Kickstarter Lesson #171: The Project Timeline

11 January 2016 | 7 Comments

Every time I see a timeline image on a project page, I feel better about the project. A good timeline tells me the following:

  • The creators have carefully thought over the steps they need to take to successfully deliver the product to backers, which gives me confidence in them.
  • It sets clear expectations about when the product is likely to be delivered.
  • It makes me look forward to updates as each milestone is reached.

An example of a good timeline is on the Project Resurgence page. I particularly like this horizontal format because it doesn’t take up too much space on the page–you don’t have to scroll down just to see the entire timeline.

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Creators can even take the timeline to the next level by not only showing the future, but also the past. This increases my confidence in the project, because it shows the amount of work they’ve already put into the product, that it’s well developed and production ready (or close to it). Here’s an example from The Freedom Journal:

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Last, if you’re like me and are still confusing 2015 with 2016, you might appreciate a project timeline that uses visual cues to show you what has already been accomplished and what still needs to be done. Here’s an example from the Fleye project:

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Overall, I think the ideal timeline is the example immediately above this, but oriented horizontally like the first example so it doesn’t take up so much space on the project page (though I see that the vertical format is easier to design).

Do you derive value from project timelines? If you ever spot one that does something unique, feel free to share it in the comments below.

Also read: KS Lesson #161: The Power of Project Progress

7 Comments on “Kickstarter Lesson #171: The Project Timeline

  1. Love this! I especially love the idea of showing what work has already went into a project to give the potential backers the scope of where you’ve been with the project! Thanks as always!

  2. I’m glad you liked our timeline graphic for Resurgence Jamey, thanks so much! You’re exactly right, we chose that format to be vertically compact and not require scrolling. Great ideas from the other two timelines you showed too, I’ll definitely think about showing our past achievements and using more visual queues. Great lesson as always! :D

  3. This is a great idea that more projects could benefit from. I don’t mind only seeing it during the post-project updates though. Either way is very helpful. Game Salute has been doing it for years.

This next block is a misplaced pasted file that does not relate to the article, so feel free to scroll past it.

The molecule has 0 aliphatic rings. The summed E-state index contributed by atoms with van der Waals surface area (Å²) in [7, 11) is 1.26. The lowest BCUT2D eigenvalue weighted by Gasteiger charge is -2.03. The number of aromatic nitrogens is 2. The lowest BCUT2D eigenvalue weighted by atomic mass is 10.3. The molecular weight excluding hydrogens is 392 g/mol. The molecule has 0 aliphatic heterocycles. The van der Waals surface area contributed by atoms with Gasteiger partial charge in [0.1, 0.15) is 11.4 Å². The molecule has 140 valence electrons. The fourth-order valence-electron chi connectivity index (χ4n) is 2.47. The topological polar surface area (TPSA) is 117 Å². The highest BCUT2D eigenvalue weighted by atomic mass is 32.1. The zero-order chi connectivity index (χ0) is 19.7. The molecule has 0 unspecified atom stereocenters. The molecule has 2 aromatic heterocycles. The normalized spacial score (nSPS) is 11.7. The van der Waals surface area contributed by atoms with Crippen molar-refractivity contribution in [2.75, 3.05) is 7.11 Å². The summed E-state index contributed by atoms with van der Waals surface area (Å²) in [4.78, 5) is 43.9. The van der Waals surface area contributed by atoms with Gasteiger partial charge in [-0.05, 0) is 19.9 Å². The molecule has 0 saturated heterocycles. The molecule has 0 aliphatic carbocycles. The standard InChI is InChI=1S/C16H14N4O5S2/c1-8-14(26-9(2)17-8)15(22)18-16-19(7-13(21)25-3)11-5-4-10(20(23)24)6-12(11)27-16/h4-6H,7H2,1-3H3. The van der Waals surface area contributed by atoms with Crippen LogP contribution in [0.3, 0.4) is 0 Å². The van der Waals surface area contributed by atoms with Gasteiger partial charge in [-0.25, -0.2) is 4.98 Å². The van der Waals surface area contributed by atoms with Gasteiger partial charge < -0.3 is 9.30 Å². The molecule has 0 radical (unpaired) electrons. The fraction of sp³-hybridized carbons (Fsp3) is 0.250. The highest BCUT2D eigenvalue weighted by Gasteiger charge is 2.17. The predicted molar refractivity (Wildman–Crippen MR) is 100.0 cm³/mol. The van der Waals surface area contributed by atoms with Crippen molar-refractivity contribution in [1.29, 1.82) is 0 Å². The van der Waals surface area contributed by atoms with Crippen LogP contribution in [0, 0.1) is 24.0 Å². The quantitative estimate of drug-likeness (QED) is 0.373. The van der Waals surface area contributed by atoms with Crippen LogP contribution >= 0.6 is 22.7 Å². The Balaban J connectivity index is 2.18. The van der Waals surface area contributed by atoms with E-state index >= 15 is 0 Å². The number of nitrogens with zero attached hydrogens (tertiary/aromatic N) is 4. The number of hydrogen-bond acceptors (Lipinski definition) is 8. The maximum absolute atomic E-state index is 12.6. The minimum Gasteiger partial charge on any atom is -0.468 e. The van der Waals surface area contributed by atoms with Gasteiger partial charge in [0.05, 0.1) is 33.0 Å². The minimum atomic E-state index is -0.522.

4. This really is a must for all projects, not just kickstarter. The other day I saw a campaign which was still live which had one of the reward tiers delivering in Dec 2015… something like that can quickly make you lose confidence in a project. I think they could have really benefited from a timeline.

  5. Joe: I can see that, but I also know it’s an easy mistake to make when you’re creating your reward tiers. “Month” and “Year” are separate fields, so they probably updated the month and forgot to update the year, and as soon as someone backed that level, they couldn’t change it.

  6. While I’ve seen these on occasion from projects I’ve backed, I never really gave them much thought until you put it into perspective. You mention that it increases your confidence in the project, and I can see how it would as a) it’s something the project creator decided to add on their own, which shows dedication and responsibility and b) it also adds accountability to the project creator.

    From a project creator’s perspective, I love the idea of using a timeline because of those reasons I mentioned. But I also like this idea because I feel like it would keep me focused and organized. I like having a visual, and breaking up sections of my project into chunks. It’s sort of like the format for a blog, breaking it into smaller sections keeps the reader focused (in this case it would be the project creator).

    I also wonder if there are any project creators that have used a Gantt chart? I’m not sure if a Gantt chart would be necessary for backers to see or not, but they might be a good tool for project creators as there are often many overlapping pieces of a project to work on, and they can helpful in managing time.

  7. Mike: Thanks for sharing your perspective. I like the idea of these timelines keeping a creator focused and organized. I bet most creators have timelines somewhere among their files, but it adds a level of accountability when it’s public information.

    I can’t recall seeing a creator use a Gantt chart on a project page, but that would be a great visual!

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